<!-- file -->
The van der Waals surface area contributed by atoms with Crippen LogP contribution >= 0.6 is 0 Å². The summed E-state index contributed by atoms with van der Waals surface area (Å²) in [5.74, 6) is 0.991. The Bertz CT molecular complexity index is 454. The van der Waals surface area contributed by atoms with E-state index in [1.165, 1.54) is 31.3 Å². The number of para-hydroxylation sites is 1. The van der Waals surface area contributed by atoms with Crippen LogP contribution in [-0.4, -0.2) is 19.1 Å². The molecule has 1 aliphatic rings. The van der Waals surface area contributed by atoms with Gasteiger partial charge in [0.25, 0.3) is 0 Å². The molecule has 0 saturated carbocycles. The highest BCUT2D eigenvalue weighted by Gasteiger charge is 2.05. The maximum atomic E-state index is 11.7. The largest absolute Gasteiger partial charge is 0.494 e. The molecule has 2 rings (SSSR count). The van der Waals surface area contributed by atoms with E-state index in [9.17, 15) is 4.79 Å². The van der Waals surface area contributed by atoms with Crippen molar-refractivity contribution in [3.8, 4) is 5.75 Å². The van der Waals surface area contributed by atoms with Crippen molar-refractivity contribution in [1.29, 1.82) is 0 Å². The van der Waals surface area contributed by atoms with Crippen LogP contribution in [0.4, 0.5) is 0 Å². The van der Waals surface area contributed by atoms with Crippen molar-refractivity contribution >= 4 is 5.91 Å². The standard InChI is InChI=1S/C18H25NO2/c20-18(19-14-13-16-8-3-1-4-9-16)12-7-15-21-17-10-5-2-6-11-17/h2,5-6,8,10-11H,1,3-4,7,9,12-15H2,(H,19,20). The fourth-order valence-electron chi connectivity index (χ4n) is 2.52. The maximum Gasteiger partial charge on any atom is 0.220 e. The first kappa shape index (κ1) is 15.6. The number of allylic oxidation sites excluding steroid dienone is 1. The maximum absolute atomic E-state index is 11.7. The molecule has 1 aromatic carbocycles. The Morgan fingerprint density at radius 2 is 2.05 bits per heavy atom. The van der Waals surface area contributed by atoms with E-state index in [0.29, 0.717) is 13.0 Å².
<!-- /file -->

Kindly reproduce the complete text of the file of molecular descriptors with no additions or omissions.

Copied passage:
The van der Waals surface area contributed by atoms with Crippen LogP contribution >= 0.6 is 0 Å². The summed E-state index contributed by atoms with van der Waals surface area (Å²) in [5.74, 6) is 0.991. The Bertz CT molecular complexity index is 454. The van der Waals surface area contributed by atoms with E-state index in [1.165, 1.54) is 31.3 Å². The number of para-hydroxylation sites is 1. The van der Waals surface area contributed by atoms with Crippen LogP contribution in [-0.4, -0.2) is 19.1 Å². The molecule has 1 aliphatic rings. The van der Waals surface area contributed by atoms with Gasteiger partial charge in [0.25, 0.3) is 0 Å². The molecule has 0 saturated carbocycles. The highest BCUT2D eigenvalue weighted by Gasteiger charge is 2.05. The maximum atomic E-state index is 11.7. The largest absolute Gasteiger partial charge is 0.494 e. The molecule has 2 rings (SSSR count). The van der Waals surface area contributed by atoms with E-state index in [9.17, 15) is 4.79 Å². The van der Waals surface area contributed by atoms with Crippen molar-refractivity contribution in [3.8, 4) is 5.75 Å². The van der Waals surface area contributed by atoms with Crippen molar-refractivity contribution in [1.29, 1.82) is 0 Å². The van der Waals surface area contributed by atoms with Crippen LogP contribution in [0.4, 0.5) is 0 Å². The van der Waals surface area contributed by atoms with Crippen molar-refractivity contribution >= 4 is 5.91 Å². The standard InChI is InChI=1S/C18H25NO2/c20-18(19-14-13-16-8-3-1-4-9-16)12-7-15-21-17-10-5-2-6-11-17/h2,5-6,8,10-11H,1,3-4,7,9,12-15H2,(H,19,20). The fourth-order valence-electron chi connectivity index (χ4n) is 2.52. The maximum Gasteiger partial charge on any atom is 0.220 e. The first kappa shape index (κ1) is 15.6. The number of allylic oxidation sites excluding steroid dienone is 1. The maximum absolute atomic E-state index is 11.7. The molecule has 1 aromatic carbocycles. The Morgan fingerprint density at radius 2 is 2.05 bits per heavy atom. The van der Waals surface area contributed by atoms with E-state index in [0.29, 0.717) is 13.0 Å².